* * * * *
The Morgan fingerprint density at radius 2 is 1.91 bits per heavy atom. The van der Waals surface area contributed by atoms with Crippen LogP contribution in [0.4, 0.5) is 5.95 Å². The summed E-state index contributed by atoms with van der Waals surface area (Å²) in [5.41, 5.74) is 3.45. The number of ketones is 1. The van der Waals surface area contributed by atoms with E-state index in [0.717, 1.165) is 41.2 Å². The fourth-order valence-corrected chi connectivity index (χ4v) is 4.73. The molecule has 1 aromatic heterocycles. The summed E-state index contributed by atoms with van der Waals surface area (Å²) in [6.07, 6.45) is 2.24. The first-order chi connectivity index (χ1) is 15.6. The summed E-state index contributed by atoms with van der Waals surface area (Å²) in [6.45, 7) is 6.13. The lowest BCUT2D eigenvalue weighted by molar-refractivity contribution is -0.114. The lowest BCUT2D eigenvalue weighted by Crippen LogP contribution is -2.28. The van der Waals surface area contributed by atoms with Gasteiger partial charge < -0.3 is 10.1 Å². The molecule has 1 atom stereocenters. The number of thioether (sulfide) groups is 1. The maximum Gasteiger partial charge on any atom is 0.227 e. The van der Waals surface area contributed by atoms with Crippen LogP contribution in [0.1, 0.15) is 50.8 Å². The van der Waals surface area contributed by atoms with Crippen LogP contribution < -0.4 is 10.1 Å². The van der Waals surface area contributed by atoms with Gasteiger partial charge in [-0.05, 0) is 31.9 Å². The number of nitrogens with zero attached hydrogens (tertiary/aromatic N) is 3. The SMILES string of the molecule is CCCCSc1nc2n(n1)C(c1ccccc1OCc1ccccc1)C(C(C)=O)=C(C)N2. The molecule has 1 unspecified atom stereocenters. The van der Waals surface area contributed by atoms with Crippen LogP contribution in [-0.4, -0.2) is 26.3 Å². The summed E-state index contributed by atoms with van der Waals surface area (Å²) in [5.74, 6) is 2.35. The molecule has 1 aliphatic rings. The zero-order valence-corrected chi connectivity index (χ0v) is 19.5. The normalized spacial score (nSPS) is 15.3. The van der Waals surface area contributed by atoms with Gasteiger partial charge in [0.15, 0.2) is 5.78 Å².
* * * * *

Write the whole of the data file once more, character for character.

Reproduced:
The Morgan fingerprint density at radius 2 is 1.91 bits per heavy atom. The van der Waals surface area contributed by atoms with Crippen LogP contribution in [0.4, 0.5) is 5.95 Å². The summed E-state index contributed by atoms with van der Waals surface area (Å²) in [5.41, 5.74) is 3.45. The number of ketones is 1. The van der Waals surface area contributed by atoms with E-state index in [0.717, 1.165) is 41.2 Å². The fourth-order valence-corrected chi connectivity index (χ4v) is 4.73. The molecule has 1 aromatic heterocycles. The summed E-state index contributed by atoms with van der Waals surface area (Å²) in [6.07, 6.45) is 2.24. The first-order chi connectivity index (χ1) is 15.6. The summed E-state index contributed by atoms with van der Waals surface area (Å²) in [6.45, 7) is 6.13. The lowest BCUT2D eigenvalue weighted by molar-refractivity contribution is -0.114. The lowest BCUT2D eigenvalue weighted by Crippen LogP contribution is -2.28. The van der Waals surface area contributed by atoms with Gasteiger partial charge < -0.3 is 10.1 Å². The molecule has 1 atom stereocenters. The number of thioether (sulfide) groups is 1. The maximum Gasteiger partial charge on any atom is 0.227 e. The van der Waals surface area contributed by atoms with Crippen LogP contribution in [0.1, 0.15) is 50.8 Å². The van der Waals surface area contributed by atoms with Crippen LogP contribution < -0.4 is 10.1 Å². The van der Waals surface area contributed by atoms with Gasteiger partial charge in [-0.05, 0) is 31.9 Å². The number of nitrogens with zero attached hydrogens (tertiary/aromatic N) is 3. The SMILES string of the molecule is CCCCSc1nc2n(n1)C(c1ccccc1OCc1ccccc1)C(C(C)=O)=C(C)N2. The molecule has 1 unspecified atom stereocenters. The van der Waals surface area contributed by atoms with Crippen LogP contribution in [-0.4, -0.2) is 26.3 Å². The summed E-state index contributed by atoms with van der Waals surface area (Å²) in [5.74, 6) is 2.35. The molecule has 1 aliphatic rings. The zero-order valence-corrected chi connectivity index (χ0v) is 19.5. The normalized spacial score (nSPS) is 15.3. The van der Waals surface area contributed by atoms with Gasteiger partial charge in [0.15, 0.2) is 5.78 Å².